Port Arthur native Mike Orta is following his dream while capturing incredible video

Published 12:27 am Friday, December 30, 2022

NEDERLAND — Mike Orta was born and raised in Port Arthur and attended Thomas Jefferson High School, where numerous friends of his played football. Yet, he said, he was too small to excel.

So instead the ninth grader noticed a video camera in the electronics department of Sears and Roebuck, where his mother worked.

He picked it up and started filming, which has led to a 30-year odyssey that includes five Super Bowl assignments, numerous professional all-star games and an important role in a Tom Brady jersey theft investigation.

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As a 16-year-old, Orta began shooting sandlot football and various high school games from the sidelines.

He attended college straight out of high school in 1989. In his free time, he would run deliveries for his dad, who owned his own company.

“I would work with his company, deliver and carry my camera around,” Orta said. “I also had a police scanner. Anytime something crazy happened — a wreck or house fire — I would film it and sell the footage to channel 12, because back then they had a program called neighborhood network. That is where it started with broadcast.”

Although studying on a path to become an x-ray technician, Orta knew his heart wasn’t in it and set about telling his mother he was going to drop out and focus solely on pursuing a job in broadcast television.

She was supportive, he remembers, but gave him one year to make it happen or return to college.

“Success didn’t come quickly,” he said. “I applied several times with no education, knowledge or broadcast experience, and it was tough to land a job. I have a saying: persistence always beats resistance.”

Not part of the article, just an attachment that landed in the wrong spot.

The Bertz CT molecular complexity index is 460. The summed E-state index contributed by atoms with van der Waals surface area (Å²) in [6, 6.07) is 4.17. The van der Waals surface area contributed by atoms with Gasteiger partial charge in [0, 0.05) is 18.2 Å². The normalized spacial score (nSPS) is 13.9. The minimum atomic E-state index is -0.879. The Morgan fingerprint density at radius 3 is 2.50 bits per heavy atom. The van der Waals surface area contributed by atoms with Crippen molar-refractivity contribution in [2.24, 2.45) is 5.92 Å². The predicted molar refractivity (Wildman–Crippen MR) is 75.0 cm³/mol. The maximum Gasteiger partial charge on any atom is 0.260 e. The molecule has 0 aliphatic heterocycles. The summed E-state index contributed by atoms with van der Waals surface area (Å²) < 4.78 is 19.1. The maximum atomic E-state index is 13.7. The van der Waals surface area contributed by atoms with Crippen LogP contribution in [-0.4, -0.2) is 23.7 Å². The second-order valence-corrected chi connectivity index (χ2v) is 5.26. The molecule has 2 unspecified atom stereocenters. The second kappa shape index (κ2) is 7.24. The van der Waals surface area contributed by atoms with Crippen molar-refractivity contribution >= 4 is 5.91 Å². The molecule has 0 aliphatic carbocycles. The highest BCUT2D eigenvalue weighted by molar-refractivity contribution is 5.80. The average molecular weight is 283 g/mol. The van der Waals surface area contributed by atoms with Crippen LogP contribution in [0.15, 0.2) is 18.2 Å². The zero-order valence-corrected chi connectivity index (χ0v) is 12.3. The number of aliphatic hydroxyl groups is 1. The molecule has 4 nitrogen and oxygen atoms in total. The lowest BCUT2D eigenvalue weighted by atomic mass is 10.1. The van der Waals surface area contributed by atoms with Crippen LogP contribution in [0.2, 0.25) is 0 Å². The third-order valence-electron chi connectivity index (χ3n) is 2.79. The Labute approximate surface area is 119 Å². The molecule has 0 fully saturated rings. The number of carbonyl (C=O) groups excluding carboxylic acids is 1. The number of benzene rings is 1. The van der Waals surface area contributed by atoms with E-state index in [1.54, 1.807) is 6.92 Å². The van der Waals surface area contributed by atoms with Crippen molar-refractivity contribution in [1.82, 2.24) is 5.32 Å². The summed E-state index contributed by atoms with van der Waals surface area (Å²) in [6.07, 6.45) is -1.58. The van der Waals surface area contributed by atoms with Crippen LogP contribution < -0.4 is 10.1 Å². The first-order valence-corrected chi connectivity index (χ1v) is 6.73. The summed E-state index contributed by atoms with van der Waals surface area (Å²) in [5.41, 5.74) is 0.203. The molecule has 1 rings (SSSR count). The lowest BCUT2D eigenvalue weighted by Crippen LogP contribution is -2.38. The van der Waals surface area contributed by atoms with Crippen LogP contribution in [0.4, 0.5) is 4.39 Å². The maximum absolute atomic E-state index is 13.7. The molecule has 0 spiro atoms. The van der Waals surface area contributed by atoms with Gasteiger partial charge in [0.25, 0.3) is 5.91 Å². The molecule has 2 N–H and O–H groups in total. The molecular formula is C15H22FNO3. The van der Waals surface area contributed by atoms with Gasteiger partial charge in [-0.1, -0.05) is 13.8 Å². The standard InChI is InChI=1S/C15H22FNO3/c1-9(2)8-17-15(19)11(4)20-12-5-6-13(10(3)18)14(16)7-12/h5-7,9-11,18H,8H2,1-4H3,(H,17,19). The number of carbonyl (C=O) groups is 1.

Career begins

In 1993 he applied for a job at Channel 12 news and earned it.

His first sporting assignment was to cover Jeff Fisher, the new coach for the Houston Oilers at the Astrodome.

“Myself and another reporter went there,” Orta said. “I had no clue what I was doing. I was good at copycatting and seeing what was good on television and doing that.”

He ended up going behind the bench and getting shots “in Coach Fisher’s face.”

Back at the TV station a colleague called him into the edit bay and said, “I can’t believe this footage I’m looking at. You’re not supposed to be behind the bench. Did anyone tell you anything? Then, you are close to Jeff Fisher. I can’t believe no one stopped you.”

That persistence and wide-eyed enthusiasm always served Orta well.

He would see the credentials and access the station had but no one was using.

He was told he could go to games, like the Dallas Cowboys, but the company would not pay for his travel.

“I wanted to go on my own just to do it and get the experience,” he said. “My dream was to get in this TV business, now my dream is to go into a Top 10 TV market straight from Beaumont. My scheme was, my friends could go and they would have to drive and pay for the hotel room, while I got them the field access, the locker room access and gave them that whole experience. Out of the 10 guys I was friends with, all 10 were game. That is how I was able to go, because they would pay for the room, the meal, the travel.”